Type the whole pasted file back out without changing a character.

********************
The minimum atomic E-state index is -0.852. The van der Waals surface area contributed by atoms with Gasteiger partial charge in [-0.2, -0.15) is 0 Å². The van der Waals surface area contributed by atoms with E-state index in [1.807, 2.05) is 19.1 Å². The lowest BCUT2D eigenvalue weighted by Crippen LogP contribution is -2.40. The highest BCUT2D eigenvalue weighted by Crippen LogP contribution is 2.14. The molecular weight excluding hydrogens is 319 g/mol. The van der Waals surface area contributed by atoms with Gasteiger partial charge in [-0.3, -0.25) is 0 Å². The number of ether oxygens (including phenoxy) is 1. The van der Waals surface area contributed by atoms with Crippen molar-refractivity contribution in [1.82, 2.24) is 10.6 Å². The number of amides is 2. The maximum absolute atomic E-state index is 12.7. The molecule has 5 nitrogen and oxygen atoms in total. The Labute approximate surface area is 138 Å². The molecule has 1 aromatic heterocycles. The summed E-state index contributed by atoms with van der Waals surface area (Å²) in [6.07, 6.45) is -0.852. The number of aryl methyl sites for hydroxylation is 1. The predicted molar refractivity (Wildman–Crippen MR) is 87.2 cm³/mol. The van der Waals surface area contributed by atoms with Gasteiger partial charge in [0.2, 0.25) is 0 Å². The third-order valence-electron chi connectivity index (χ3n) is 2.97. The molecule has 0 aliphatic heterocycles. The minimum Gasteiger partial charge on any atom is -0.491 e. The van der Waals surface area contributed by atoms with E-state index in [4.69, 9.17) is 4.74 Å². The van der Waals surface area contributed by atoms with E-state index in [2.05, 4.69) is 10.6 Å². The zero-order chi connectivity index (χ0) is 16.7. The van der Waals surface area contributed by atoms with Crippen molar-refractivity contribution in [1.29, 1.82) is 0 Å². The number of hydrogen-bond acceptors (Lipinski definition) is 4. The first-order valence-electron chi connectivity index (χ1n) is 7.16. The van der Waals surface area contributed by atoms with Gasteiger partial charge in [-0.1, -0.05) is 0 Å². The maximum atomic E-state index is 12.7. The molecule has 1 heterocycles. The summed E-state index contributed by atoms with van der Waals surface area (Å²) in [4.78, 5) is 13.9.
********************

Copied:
The minimum atomic E-state index is -0.852. The van der Waals surface area contributed by atoms with Gasteiger partial charge in [-0.2, -0.15) is 0 Å². The van der Waals surface area contributed by atoms with E-state index in [1.807, 2.05) is 19.1 Å². The lowest BCUT2D eigenvalue weighted by Crippen LogP contribution is -2.40. The highest BCUT2D eigenvalue weighted by Crippen LogP contribution is 2.14. The molecular weight excluding hydrogens is 319 g/mol. The van der Waals surface area contributed by atoms with Gasteiger partial charge in [-0.3, -0.25) is 0 Å². The number of ether oxygens (including phenoxy) is 1. The van der Waals surface area contributed by atoms with Crippen molar-refractivity contribution in [1.82, 2.24) is 10.6 Å². The number of amides is 2. The maximum absolute atomic E-state index is 12.7. The molecule has 5 nitrogen and oxygen atoms in total. The Labute approximate surface area is 138 Å². The molecule has 1 aromatic heterocycles. The summed E-state index contributed by atoms with van der Waals surface area (Å²) in [6.07, 6.45) is -0.852. The number of aryl methyl sites for hydroxylation is 1. The predicted molar refractivity (Wildman–Crippen MR) is 87.2 cm³/mol. The van der Waals surface area contributed by atoms with Gasteiger partial charge in [0.2, 0.25) is 0 Å². The third-order valence-electron chi connectivity index (χ3n) is 2.97. The molecule has 0 aliphatic heterocycles. The minimum Gasteiger partial charge on any atom is -0.491 e. The van der Waals surface area contributed by atoms with E-state index in [4.69, 9.17) is 4.74 Å². The van der Waals surface area contributed by atoms with E-state index in [2.05, 4.69) is 10.6 Å². The zero-order chi connectivity index (χ0) is 16.7. The van der Waals surface area contributed by atoms with Crippen molar-refractivity contribution in [1.29, 1.82) is 0 Å². The number of hydrogen-bond acceptors (Lipinski definition) is 4. The first-order valence-electron chi connectivity index (χ1n) is 7.16. The van der Waals surface area contributed by atoms with Gasteiger partial charge in [-0.1, -0.05) is 0 Å². The maximum atomic E-state index is 12.7. The molecule has 1 heterocycles. The summed E-state index contributed by atoms with van der Waals surface area (Å²) in [4.78, 5) is 13.9.